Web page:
This is my friend Chelsey and an orphan girl at Colina De Luz, an orphanage in Mexico that our high school group used to go to on spring break every year to serve.


This is Stephen and I at a different year’s Mexico missions trip. Don’t you just love my butch haircut? Oh and notice the cheesey matching grey sweater and tan cords outfit. Sweet!


This is Stephen and our friend Sam, now a guitarist in Dizmas, on the beach after some baptisms during summer camp.


Some of us in the high school ministry took a trip to Hollywood to see Lord of the Rings at the Mann. Some of us had fun and other people were quite bored (*cough* Megan *cough*). In the back we have Megan, Stephen and Trent. In the front there is Heather, my sister Paula (if memory serves we fought on this trip, like every other youth trip we went on together), Amanda, Me, and Taylor.


Stephen and I during worship in the bunk house at Colina de Luz.


In addition to summer camp, our youth group used to have a “leadership” retreat. This year was camping on the beach. Stephen’s hair loved that adventure.


Stephen and our friend Aaron jamming in the chapel at the very first Kineo summer camp.


This would be me attempting to eat some form of baby food for a camp game. You can tell how much I am enjoying it. This was a big spur in my decision to make my own food!


Both “Steves” at a different year’s leadership retreat. I think this was the retreat we took where we stayed in the beach house. I remember it was during the whole church split thing. There was a lot of drama, tears and this was the last time some of the kids did stuff with our church because their families wound up leaving.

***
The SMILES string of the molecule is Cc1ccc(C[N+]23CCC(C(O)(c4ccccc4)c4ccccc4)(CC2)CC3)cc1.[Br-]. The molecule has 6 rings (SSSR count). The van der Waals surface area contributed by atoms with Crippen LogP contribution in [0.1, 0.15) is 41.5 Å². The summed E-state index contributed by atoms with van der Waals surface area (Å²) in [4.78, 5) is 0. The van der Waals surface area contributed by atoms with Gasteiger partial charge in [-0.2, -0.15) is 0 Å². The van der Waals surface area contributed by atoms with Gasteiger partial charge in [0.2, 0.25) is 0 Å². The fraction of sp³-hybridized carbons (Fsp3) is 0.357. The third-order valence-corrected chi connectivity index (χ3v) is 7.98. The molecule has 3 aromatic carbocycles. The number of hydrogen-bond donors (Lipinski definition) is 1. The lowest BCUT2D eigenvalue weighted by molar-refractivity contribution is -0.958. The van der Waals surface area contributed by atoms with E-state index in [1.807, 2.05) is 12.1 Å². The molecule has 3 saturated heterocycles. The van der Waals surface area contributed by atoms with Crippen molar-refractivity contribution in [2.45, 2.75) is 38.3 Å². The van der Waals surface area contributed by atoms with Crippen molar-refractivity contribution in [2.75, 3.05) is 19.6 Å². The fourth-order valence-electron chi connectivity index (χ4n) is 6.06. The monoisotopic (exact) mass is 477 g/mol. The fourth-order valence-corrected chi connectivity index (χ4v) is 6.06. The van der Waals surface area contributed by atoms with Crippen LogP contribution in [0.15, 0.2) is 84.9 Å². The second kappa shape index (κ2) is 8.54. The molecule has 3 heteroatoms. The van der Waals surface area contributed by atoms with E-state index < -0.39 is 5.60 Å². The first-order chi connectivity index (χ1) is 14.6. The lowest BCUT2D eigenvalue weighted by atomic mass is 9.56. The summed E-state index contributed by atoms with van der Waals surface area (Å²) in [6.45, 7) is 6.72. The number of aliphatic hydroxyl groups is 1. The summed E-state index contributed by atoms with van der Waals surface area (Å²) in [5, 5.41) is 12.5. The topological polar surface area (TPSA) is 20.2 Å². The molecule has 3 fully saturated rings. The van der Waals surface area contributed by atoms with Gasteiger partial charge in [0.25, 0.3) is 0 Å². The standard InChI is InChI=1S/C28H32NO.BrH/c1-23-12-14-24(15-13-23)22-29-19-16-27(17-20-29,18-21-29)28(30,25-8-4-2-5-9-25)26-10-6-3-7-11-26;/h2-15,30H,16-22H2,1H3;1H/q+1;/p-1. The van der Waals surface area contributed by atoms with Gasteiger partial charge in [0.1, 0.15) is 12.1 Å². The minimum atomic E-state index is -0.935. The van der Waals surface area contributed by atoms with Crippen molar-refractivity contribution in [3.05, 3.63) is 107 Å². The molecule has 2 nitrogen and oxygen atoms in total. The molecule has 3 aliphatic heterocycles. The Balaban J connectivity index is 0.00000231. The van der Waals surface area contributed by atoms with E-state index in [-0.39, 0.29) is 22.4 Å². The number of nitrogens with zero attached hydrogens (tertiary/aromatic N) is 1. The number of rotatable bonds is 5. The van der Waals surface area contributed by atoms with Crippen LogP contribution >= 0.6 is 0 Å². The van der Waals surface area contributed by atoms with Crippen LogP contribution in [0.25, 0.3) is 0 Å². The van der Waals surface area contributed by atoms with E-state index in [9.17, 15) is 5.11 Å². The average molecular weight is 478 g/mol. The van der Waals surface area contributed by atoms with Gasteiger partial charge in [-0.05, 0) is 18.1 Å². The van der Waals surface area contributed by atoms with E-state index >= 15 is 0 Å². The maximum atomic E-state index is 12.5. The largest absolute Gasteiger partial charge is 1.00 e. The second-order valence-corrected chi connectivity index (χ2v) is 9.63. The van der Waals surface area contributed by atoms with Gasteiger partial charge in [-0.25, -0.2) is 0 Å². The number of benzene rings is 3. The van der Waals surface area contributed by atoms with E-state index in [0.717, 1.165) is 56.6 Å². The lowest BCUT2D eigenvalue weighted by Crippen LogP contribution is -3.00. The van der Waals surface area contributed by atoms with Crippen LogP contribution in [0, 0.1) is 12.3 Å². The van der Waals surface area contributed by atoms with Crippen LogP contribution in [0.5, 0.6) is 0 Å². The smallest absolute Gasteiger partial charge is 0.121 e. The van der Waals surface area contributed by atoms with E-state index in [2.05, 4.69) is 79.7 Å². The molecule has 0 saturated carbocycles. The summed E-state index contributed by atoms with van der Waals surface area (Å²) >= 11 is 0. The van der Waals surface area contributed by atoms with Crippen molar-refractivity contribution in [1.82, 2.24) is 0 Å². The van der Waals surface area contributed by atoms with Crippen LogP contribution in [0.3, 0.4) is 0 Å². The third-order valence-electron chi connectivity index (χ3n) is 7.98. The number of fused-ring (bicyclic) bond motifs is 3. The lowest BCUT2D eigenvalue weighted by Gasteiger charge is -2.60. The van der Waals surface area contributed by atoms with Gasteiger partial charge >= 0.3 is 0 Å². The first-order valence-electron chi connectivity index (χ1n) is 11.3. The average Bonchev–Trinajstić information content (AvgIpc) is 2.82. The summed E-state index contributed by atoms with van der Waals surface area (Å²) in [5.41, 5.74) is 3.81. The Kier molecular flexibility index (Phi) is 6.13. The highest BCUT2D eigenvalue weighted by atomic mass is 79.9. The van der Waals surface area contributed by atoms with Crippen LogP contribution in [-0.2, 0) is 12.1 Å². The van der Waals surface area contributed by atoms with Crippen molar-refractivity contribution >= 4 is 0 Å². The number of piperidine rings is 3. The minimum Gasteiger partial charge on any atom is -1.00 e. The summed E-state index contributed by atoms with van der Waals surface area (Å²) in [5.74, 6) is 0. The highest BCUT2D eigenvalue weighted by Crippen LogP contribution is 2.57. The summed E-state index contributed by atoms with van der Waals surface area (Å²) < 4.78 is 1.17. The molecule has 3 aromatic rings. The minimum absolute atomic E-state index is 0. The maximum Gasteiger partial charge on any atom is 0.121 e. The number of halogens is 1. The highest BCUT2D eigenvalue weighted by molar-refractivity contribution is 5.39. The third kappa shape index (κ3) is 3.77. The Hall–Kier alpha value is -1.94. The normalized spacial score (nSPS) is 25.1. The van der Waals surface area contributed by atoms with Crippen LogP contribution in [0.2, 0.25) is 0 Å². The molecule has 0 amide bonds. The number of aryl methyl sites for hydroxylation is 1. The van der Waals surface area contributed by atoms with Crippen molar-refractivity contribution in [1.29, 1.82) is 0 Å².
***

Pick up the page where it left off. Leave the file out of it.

A bunch of the guys on the same trip being goofy: Bryan, Stephen, Dave, Steve, and Jared.


This is me with my co-leader Gigi and our cabin girls at winter camp one year. I believe this may have been the year when the bus got stuck a mile from camp and we had to walk uphill in the snow the rest of the way (I always wanted to have a story like that, haha).


Stephen and I playing on the teeter-totter at Colina de Luz.


This is during chapel at Colina de Luz. Sarah, Jacqueline, and I.


Another winter camp. This is just after I started crocheting again. Love the matching hat and scarf. This is one of the high school students with me.


Stephen and I at winter camp.


One Way! This was the band Stephen was in during high school. From left to right: Holly, Caleb, Stephen, “Popeye” as he’s known on the Internet, and Nathan.



Stephen’s baptism at a “poolside unplugged” event.


Stephen and Jeremy at a Holy Grounds event (precursor to Solomon’s Porch) where their band, Eleventh Hour was playing.